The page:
Why does the New Yorker have to put up a photo of itself?

The New Yorker is being asked to put a photo in its archives of its early photographs.

Its publisher, John Crowley, has asked that the photograph be published in the magazine’s online edition.

The request was made after the publisher received requests from more than one member of Congress for the photograph to be included in the archives, The New York Times reported.

The photographs were taken in 1947, the year of the United States entering World War II.

Crowley told the Times that the photos should be made available in the archive because the images depict a place that was not as far-flung as the United Kingdom, where the world was at war.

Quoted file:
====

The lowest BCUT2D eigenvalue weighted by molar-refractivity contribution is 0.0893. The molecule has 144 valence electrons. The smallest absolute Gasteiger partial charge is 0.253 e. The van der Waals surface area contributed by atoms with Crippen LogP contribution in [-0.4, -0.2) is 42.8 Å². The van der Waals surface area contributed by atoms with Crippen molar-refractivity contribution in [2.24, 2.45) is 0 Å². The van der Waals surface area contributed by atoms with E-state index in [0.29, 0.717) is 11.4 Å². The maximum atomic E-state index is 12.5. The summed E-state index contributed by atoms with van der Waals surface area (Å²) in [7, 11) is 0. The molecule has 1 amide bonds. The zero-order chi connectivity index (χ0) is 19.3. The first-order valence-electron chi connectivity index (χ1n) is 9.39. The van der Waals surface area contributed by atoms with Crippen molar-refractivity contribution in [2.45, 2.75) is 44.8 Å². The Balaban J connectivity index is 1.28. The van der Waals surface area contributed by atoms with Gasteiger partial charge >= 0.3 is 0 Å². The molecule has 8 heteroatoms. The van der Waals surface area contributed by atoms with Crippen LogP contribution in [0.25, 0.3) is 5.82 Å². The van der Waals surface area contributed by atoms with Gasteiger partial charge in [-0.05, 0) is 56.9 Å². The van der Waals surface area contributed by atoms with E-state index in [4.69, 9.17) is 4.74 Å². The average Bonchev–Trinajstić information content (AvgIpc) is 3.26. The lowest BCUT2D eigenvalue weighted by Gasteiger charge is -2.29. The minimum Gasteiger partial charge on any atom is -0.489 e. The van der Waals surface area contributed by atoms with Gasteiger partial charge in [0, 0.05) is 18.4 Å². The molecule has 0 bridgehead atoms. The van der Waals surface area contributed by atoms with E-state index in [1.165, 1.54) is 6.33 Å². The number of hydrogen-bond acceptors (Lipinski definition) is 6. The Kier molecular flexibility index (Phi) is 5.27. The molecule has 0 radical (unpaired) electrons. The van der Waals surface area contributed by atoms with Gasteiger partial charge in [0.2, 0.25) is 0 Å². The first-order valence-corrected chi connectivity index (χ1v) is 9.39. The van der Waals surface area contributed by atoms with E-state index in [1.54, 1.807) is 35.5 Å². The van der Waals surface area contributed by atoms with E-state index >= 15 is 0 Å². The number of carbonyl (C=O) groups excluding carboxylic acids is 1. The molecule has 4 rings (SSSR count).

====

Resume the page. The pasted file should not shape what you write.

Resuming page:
The photograph of President Franklin Delano Roosevelt at the White House in the late 1940s, for example, was taken at the National Archives in Washington, DC, and was released in 2010.

Crowley did not comment on whether the photograph was considered a photograph of a person.

“This is a historic photograph, and this is a photograph that was taken in a time that was a very different place, a very uncertain place, than it is now,” Crowley told The Times.

“So I think we need to put this in the history books.”